At the beginning of October, Russian President Vladimir Putin took an initiative to withdraw the ratification of the Comprehensive Nuclear-Test-Ban Treaty (CTBT), in the context of testing new delivery systems - the ICBM "Sarmat" and the cruise missile "Burevestnik."
During a session of the Valdai Discussion Club, he stated that there was no need to change Russia's nuclear doctrine but suggested the possibility of withdrawing from the CTBT, citing the United States' non-ratification of the treaty. On October 18, the State Duma of the Russian Federation passed a bill to withdraw the ratification of the CTBT (which was adopted by the UN General Assembly in September 1996, signed by 185 countries, and ratified by 170, including three nuclear-armed states: France, Russia, and the United Kingdom).
Russia traditionally blamed Washington for reneging on its earlier commitments, citing an "irresponsible attitude towards global security" on the part of the United States. However, unlike Russia, the United States, while maintaining nuclear weapons, has not engaged in a major and bloody war on the European continent and has not used these weapons as a bargaining chip in political confrontations.
Once again, the Kremlin disregarded any peaceful initiatives from other countries, demonstrating its readiness to use the nuclear issue if the situation deteriorates for them. As a nuclear state, Russia has grossly violated all the key principles of the Treaty on the Non-Proliferation of Nuclear Weapons. The aggressor state has nullified the nuclear disarmament process, rejected the principle of nuclear non-proliferation (deployment of nuclear weapons in occupied Crimea, transferring some tactical nuclear weapons to the territory of Belarus), and seized nuclear facilities in Ukraine. This is the first instance in history of transforming civilian nuclear facilities into military targets and a foothold for the Russian army. The threat of Russia transferring its nuclear developments to Iran and North Korea cannot be ruled out.
Since the beginning of the war in Ukraine, talks about the use of nuclear weapons have been constantly heard from Moscow. Nuclear rhetoric regularly appears in the speeches of propagandists and occasionally in the statements of Russian state leaders. Deputy Head of the Russian Security Council, Dmitry Medvedev, has been issuing new threats against the West. He has warned the United States of a "new terrorist act in the style of September 11, 2001, but with an atomic or biological component" and even a nuclear strike. RT's Editor-in-Chief, Margarita Simonyan, proposed detonating a nuclear bomb in the sky over Siberia to leave the world without communication means and disable all satellites in the earth's orbit. Patriarch of Moscow and All Russia, Kirill, stated that Russian nuclear weapons were "created by God's providence" and allowed Russia to remain "independent and free." The most resonant incident occurred in June 2023 with an article by Kremlin-affiliated political scientist Sergei Karaganov, who proposed using nuclear weapons to compel the West to abandon its support for Ukraine.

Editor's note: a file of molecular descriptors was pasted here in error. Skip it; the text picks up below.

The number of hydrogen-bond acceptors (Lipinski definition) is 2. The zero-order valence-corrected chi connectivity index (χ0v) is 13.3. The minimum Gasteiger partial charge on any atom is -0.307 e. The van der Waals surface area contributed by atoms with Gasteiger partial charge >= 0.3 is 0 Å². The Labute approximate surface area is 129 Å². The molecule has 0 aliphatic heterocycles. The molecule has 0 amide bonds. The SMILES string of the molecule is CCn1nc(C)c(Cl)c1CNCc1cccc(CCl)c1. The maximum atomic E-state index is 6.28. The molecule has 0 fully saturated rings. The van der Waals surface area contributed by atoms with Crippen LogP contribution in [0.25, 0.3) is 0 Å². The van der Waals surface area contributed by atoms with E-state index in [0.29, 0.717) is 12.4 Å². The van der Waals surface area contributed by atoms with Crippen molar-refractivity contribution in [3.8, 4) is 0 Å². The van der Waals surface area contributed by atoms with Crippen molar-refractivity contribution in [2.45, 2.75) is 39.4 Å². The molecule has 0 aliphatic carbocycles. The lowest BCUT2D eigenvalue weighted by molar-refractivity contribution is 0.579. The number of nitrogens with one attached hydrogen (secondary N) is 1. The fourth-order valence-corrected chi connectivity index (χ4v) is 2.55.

Russia continues to stoke nuclear hysteria. Russian State Duma deputy Andrey Gurulev stated that the Russian Federation must prepare for a nuclear war to defeat Ukraine and "not let down its partners." Some Russian security experts and lawmakers have called for the resumption of nuclear testing to "warn" the West. All of this is part of the Kremlin's consistent policy of intimidating and blackmailing the entire world. Moscow is taking these steps because neither military actions nor diplomatic efforts are yielding the desired results for the occupiers. Putin is using nuclear blackmail to intimidate and prevent NATO allies from supporting Ukraine in its struggle against Russian occupiers, but he will not succeed.
Russia's nuclear hysteria is prompting other countries to develop their own nuclear programs, as the security assurances provided by Moscow in exchange for Ukraine's abandonment of its nuclear potential have proven to be worthless. If the Budapest Memorandum had not been signed in 1994 and if Ukraine had nuclear weapons, there would certainly have been no war between Russia and Ukraine. In response to Russia's nuclear blackmail, the West has given a firm answer: the United States, along with European allies, conducted strategic exercises of nuclear deterrence. Moreover, these practical steps were accompanied by official and unofficial warnings to the Russian leadership regarding the consequences of using nuclear weapons. Even China will not allow Russia to scatter nuclear bombs, as this would affect not only the Russian Federation but also other nuclear countries that have specific obligations.
Russia is an irresponsible steward of a vast nuclear arsenal. Therefore, one of the priority security tasks in the near future, not only for Ukraine's allies but for all of humanity, should be the denuclearization of Russia. Everyone in the world who values security must work together to put an end to all forms of nuclear blackmail that Russia is trying to normalize. Russia must understand that nuclear war must never happen, and there can be no winners in such a war.